For many of our medical weight loss clients, learning a different balance of nutrients in their eating plans becomes the primary challenge. We focus a lot on protein, because adequate protein in the diet helps you feel full, keeps your blood sugar more even, and provides the proper building blocks for lean muscle tissue (which actually helps to boost metabolism). But some of you wonder, does eating a lot of protein mean a strong focus on foods sourced from animals? Or are there other sources of protein?
Actually, no. You can pursue a vegetarian or vegan lifestyle while also following a medical weight loss plan. Or, if you just want to reduce your reliance on animal products while still eating some of them, you can diversify your diet in a number of ways. There is a wide variety of options available, that will help you get enough protein in your diet, catering to different dietary preferences:
Animal-based sources: Lean meats such as chicken, turkey, beef, and fish are rich sources of complete proteins. Eggs and dairy products like Greek yogurt and cottage cheese are also great options.
Plant-based sources: Beans, lentils, chickpeas, tofu, tempeh, quinoa, nuts, seeds, and certain vegetables like spinach and broccoli are fantastic sources of plant-based proteins. While plant-based proteins may not always provide a complete amino acid profile, combining different sources can easily meet your protein needs.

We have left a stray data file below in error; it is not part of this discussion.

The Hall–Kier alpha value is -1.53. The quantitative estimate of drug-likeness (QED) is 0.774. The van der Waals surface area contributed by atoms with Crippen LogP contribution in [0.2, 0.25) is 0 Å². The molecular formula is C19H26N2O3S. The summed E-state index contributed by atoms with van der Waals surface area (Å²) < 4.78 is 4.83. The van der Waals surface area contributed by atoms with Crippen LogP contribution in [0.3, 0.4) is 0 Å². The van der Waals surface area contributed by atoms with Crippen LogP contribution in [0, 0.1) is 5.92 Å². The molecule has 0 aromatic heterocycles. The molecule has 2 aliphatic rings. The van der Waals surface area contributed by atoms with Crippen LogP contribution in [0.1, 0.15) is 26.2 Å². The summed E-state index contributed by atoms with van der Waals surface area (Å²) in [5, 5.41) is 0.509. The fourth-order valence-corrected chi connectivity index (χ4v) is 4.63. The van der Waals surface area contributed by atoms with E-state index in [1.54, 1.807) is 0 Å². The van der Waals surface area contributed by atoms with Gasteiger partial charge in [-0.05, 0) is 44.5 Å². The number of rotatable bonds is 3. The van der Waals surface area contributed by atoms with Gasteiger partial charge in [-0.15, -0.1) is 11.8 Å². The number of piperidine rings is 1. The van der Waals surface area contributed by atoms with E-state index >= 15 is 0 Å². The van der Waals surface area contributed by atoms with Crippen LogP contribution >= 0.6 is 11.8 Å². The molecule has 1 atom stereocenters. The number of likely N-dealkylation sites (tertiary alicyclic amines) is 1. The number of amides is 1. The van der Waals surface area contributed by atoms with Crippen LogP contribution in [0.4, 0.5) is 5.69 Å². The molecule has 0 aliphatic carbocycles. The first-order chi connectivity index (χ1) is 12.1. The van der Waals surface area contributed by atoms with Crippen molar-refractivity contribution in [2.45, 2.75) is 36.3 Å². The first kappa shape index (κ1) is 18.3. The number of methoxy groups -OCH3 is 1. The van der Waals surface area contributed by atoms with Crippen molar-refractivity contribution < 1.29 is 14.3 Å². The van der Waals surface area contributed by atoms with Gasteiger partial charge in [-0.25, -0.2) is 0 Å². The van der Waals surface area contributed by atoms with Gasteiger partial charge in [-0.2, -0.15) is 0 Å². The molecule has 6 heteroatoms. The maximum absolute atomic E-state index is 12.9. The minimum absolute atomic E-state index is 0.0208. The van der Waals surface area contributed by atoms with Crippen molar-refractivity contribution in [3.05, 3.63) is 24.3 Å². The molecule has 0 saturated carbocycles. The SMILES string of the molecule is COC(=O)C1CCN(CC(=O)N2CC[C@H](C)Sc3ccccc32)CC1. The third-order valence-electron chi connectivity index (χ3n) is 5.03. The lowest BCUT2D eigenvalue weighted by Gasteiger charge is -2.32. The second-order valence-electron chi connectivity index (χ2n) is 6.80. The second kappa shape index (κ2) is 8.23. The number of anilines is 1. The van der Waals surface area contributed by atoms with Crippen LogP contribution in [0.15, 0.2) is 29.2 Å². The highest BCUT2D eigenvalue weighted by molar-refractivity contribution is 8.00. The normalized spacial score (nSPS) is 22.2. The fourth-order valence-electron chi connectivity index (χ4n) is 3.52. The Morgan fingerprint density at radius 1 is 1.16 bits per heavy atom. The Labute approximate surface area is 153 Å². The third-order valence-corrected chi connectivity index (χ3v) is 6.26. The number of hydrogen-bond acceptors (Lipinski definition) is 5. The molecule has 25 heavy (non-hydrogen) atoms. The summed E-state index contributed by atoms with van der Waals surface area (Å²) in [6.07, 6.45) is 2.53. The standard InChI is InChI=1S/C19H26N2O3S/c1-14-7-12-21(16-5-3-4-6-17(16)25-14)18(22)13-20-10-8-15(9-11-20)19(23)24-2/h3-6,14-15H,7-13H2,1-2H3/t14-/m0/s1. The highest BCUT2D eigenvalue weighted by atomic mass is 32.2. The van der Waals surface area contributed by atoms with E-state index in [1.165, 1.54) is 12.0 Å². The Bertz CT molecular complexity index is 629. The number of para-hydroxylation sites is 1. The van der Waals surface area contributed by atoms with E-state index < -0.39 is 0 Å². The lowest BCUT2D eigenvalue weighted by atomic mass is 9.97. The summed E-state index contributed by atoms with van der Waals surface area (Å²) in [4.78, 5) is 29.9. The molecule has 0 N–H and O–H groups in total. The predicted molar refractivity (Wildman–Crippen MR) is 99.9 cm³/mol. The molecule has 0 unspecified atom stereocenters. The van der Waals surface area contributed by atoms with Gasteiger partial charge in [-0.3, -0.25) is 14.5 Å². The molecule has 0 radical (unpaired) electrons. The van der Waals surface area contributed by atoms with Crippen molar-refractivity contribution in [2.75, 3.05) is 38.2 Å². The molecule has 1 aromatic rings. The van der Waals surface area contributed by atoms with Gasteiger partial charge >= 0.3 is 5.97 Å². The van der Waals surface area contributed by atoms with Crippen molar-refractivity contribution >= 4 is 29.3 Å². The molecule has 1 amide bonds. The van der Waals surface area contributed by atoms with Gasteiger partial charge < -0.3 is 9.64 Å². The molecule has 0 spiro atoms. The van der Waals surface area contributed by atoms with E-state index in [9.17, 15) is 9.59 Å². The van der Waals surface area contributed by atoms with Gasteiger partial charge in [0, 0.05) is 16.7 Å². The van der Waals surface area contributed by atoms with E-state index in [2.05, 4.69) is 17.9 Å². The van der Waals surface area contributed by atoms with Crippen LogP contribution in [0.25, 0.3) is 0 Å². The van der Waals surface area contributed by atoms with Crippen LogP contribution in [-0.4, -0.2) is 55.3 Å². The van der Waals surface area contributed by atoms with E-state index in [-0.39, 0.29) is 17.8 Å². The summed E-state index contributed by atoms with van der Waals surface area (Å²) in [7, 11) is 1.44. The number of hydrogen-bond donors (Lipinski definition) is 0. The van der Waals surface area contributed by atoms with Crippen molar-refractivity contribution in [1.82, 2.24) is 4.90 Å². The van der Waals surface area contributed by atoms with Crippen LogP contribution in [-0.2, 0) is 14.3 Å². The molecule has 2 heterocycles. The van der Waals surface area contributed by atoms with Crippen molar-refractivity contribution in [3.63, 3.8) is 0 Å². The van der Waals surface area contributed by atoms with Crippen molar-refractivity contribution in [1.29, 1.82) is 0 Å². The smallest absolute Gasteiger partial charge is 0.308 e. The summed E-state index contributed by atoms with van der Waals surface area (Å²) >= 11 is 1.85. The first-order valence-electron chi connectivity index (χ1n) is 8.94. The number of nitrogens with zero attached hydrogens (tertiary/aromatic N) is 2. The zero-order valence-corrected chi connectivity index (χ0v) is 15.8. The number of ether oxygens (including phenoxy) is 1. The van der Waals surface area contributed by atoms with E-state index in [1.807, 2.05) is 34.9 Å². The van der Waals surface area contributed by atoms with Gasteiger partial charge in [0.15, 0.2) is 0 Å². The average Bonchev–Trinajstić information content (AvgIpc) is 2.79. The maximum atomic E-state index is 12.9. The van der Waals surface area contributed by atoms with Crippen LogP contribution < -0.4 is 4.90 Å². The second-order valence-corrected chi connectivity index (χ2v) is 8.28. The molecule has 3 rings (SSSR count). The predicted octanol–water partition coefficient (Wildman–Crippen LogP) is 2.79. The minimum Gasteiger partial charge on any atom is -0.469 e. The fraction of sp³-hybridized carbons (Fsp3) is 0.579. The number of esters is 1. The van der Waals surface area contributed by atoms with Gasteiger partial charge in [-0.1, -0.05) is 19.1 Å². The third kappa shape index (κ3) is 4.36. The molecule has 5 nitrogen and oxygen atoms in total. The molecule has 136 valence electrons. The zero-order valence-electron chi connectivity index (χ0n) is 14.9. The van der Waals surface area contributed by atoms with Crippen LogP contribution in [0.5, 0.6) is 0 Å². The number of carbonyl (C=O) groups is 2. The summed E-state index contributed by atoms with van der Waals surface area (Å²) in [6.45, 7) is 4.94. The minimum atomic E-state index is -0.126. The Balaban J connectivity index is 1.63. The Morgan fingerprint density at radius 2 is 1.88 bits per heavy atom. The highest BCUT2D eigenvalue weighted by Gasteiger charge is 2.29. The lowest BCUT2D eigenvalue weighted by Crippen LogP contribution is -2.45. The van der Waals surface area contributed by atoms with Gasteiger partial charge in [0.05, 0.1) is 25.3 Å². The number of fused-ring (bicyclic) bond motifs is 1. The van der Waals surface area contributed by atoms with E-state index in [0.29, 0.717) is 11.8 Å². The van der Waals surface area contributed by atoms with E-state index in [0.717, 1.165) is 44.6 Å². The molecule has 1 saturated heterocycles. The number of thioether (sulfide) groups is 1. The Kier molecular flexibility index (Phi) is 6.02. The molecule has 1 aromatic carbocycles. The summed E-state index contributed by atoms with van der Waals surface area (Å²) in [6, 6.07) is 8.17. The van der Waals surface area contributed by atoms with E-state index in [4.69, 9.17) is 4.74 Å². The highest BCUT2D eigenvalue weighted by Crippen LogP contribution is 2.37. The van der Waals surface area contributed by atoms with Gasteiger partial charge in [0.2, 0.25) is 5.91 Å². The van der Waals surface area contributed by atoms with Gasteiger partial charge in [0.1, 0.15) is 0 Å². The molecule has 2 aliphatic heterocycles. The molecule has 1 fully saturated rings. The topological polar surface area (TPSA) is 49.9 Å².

Protein is an indispensable nutrient that offers a plethora of benefits, from supporting muscle growth and repair to promoting satiety and aiding in hormone regulation. Whether you follow an omnivorous or plant-based diet, ensuring an adequate intake of protein is vital for overall health and well-being. So, don’t hesitate to incorporate a variety of protein-rich foods into your daily meals and embrace the transformative power of protein for a healthier and more fulfilling life.
Call us to discuss a medical weight loss plan, and we’ll schedule an appointment to get started. We will help you put together an eating plan based on the nutrients your body needs, while taking into account your personal and lifestyle preferences for food choices.